The Second Pillar of a Story: Description

Previously from the category On Writing


There are quite a few things to be noted when it comes to the art of describing what you see in your imagination while writing. A few things to keep in mind as you read this is that, unlike the narrative of the story, there is no real order that any of these details can come in.

When describing anything, just keep in mind that whether or not you’re giving too much or too little detail while in the folds of composition. It’s important to describe what you see, but at the end of the day your reader will be the one you’re trying to show your world to through written word.

Sensory Participation

When you’re describing something within your story, caves, hospitals, or an entire world, it’s important to keep in mind the senses that your readers have and can easily recall so your work is easily transcribed from your pen to their minds.


Taste, in my opinion, would be the easiest to tackle first. Unless your character is eating something or you’re using a simile, metaphor, or perhaps a misnomer to describe something, taste won’t appear very often.

This doesn’t take away its importance by any means.

If you’re describing an oceanic scene, for instance, and you believe your readers could recall the taste of salt, it may go something like this:

As the rolling breeze thwarted the sides of the cliff, Ava could taste hints of salt that only the air of a home on the ocean front could offer.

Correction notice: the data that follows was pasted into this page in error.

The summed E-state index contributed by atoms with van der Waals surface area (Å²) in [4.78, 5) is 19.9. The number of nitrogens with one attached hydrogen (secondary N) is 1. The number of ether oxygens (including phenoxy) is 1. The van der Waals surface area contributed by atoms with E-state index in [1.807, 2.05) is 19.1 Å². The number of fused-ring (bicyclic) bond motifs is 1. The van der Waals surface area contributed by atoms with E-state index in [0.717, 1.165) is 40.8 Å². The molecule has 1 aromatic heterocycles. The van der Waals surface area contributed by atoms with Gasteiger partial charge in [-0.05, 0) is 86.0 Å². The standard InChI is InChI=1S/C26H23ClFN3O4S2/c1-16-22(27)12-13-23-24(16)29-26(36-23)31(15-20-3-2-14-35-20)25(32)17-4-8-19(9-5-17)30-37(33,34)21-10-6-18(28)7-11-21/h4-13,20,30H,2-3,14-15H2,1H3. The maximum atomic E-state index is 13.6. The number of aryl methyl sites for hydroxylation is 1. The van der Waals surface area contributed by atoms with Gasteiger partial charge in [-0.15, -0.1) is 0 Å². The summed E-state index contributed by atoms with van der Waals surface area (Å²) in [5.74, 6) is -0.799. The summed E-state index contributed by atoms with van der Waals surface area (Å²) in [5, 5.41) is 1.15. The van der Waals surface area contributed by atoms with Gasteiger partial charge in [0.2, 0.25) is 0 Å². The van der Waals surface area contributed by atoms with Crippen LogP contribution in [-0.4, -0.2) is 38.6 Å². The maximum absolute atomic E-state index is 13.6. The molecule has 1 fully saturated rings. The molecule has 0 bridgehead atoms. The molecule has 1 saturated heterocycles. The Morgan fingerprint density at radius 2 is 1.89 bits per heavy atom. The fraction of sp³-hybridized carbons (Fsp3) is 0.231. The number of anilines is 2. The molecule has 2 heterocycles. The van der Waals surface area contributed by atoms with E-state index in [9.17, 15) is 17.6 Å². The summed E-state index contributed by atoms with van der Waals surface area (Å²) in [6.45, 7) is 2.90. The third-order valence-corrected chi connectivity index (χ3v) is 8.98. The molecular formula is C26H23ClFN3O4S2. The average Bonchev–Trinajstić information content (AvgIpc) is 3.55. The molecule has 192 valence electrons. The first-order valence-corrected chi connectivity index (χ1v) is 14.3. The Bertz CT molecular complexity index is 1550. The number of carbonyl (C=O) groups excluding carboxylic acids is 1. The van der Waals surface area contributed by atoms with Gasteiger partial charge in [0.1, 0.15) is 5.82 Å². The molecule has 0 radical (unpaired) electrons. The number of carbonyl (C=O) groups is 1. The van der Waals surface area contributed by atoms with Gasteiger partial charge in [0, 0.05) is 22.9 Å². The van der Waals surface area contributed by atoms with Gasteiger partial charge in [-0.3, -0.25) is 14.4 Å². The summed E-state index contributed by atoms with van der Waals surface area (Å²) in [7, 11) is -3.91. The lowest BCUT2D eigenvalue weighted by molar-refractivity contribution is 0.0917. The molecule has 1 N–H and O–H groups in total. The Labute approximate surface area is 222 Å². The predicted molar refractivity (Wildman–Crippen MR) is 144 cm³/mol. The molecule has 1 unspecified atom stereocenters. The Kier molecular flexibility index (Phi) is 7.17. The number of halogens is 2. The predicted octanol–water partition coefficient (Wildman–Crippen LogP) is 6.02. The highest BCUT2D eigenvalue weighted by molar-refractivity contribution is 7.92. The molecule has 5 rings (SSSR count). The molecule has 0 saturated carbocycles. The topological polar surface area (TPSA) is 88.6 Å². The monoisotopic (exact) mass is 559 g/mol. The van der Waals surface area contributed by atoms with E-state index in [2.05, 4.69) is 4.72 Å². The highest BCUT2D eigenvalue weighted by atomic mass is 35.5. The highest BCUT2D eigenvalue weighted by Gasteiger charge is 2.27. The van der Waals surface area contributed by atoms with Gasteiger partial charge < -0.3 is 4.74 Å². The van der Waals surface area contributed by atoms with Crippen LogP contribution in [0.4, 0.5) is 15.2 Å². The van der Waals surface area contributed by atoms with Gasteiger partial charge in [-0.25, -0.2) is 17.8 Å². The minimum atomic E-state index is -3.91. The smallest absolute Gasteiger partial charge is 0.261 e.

It’s important to keep in mind the importance of blending a good mixture of sensory involvement without giving too much of the scene away.

Touch, for instance, mixed with a pleasant smell could be used to described bed sheets. Keep in mind that you can make this experience as pleasant or as unpleasant as you like.

A pleasant example could be as follows:

Ava’s stride quickened towards the bluff, the soft grass prickling the bottoms of her feet.

An unpleasant example:

Ava’s stride was halted as a brief shout of pain curled its way up her leg. She looked down to notice she had walked over a pricking plant.


Sounds, much like sight, are a very important factor when involving your reader in sensory participation. A well-delivered sound can not only hint of coming events, but can also recall past ones as well. Sounds given in the present will give the hue of the atmosphere you want to paint within the reader’s minds.

A good example could go something like this:

Ava closed her eyes, listening to the melodic waxing and waning of the waves below.  


Smell is a bit tricky in the sense that it can easily be confused with taste when you’re in the folds of composition. It’s important to distinguish whether your character is tasting or smelling while being indirect about it.

One thing to remember when writing in a sense of smell is to use similes often to refer your reader’s minds to something relevant.

For example:

The aroma eased her mind, like a cool breeze on a warm day, as she closed the door.

In most cases, if the reader knows how comforting  a cool breeze is, the simile will go through quite well. If, on the other hand, your reader’s cannot relate, you have let go of their hand while guiding you through your story.


Finally, we arrive at what could be argued as the most important of all the senses. Giving your reader a brief yet concise visual description will help pull their imagination inward. It can lead, helping guide the rest of your sensory participation, or become your coup de grace when describing an important object within the story.

Imagine, if you will, describing a scene in which the protagonist finally meets the beast he or she has hunted the entire book, but there’s never a clear sight of what it is we’re looking at. All the other senses are involved; however the sightings of the beast are never clear.